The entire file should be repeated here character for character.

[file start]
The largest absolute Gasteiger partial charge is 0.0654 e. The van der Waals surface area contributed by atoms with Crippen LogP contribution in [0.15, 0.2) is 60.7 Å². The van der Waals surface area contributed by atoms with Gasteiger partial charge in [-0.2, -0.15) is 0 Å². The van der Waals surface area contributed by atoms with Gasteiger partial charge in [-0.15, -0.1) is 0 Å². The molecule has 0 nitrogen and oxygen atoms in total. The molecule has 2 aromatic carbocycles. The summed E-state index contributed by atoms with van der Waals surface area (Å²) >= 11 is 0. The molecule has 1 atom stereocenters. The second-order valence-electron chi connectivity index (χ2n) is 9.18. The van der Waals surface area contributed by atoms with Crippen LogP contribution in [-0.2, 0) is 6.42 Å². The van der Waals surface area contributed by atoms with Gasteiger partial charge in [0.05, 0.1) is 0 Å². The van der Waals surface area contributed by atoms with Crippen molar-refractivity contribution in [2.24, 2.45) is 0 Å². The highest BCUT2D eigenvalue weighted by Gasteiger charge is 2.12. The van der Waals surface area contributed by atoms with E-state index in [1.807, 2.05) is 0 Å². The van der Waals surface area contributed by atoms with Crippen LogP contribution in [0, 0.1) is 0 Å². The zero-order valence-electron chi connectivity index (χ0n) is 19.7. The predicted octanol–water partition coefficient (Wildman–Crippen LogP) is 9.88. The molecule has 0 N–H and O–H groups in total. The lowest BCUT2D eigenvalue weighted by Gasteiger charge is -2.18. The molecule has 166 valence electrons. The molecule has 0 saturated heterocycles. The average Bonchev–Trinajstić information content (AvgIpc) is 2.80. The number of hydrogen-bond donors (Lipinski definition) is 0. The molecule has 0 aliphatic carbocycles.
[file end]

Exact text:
The largest absolute Gasteiger partial charge is 0.0654 e. The van der Waals surface area contributed by atoms with Crippen LogP contribution in [0.15, 0.2) is 60.7 Å². The van der Waals surface area contributed by atoms with Gasteiger partial charge in [-0.2, -0.15) is 0 Å². The van der Waals surface area contributed by atoms with Gasteiger partial charge in [-0.15, -0.1) is 0 Å². The molecule has 0 nitrogen and oxygen atoms in total. The molecule has 2 aromatic carbocycles. The summed E-state index contributed by atoms with van der Waals surface area (Å²) >= 11 is 0. The molecule has 1 atom stereocenters. The second-order valence-electron chi connectivity index (χ2n) is 9.18. The van der Waals surface area contributed by atoms with Crippen LogP contribution in [-0.2, 0) is 6.42 Å². The van der Waals surface area contributed by atoms with Gasteiger partial charge in [0.05, 0.1) is 0 Å². The van der Waals surface area contributed by atoms with Crippen molar-refractivity contribution in [2.24, 2.45) is 0 Å². The highest BCUT2D eigenvalue weighted by Gasteiger charge is 2.12. The van der Waals surface area contributed by atoms with E-state index in [1.807, 2.05) is 0 Å². The van der Waals surface area contributed by atoms with Crippen LogP contribution in [0, 0.1) is 0 Å². The zero-order valence-electron chi connectivity index (χ0n) is 19.7. The predicted octanol–water partition coefficient (Wildman–Crippen LogP) is 9.88. The molecule has 0 N–H and O–H groups in total. The lowest BCUT2D eigenvalue weighted by Gasteiger charge is -2.18. The molecule has 166 valence electrons. The molecule has 0 saturated heterocycles. The average Bonchev–Trinajstić information content (AvgIpc) is 2.80. The number of hydrogen-bond donors (Lipinski definition) is 0. The molecule has 0 aliphatic carbocycles.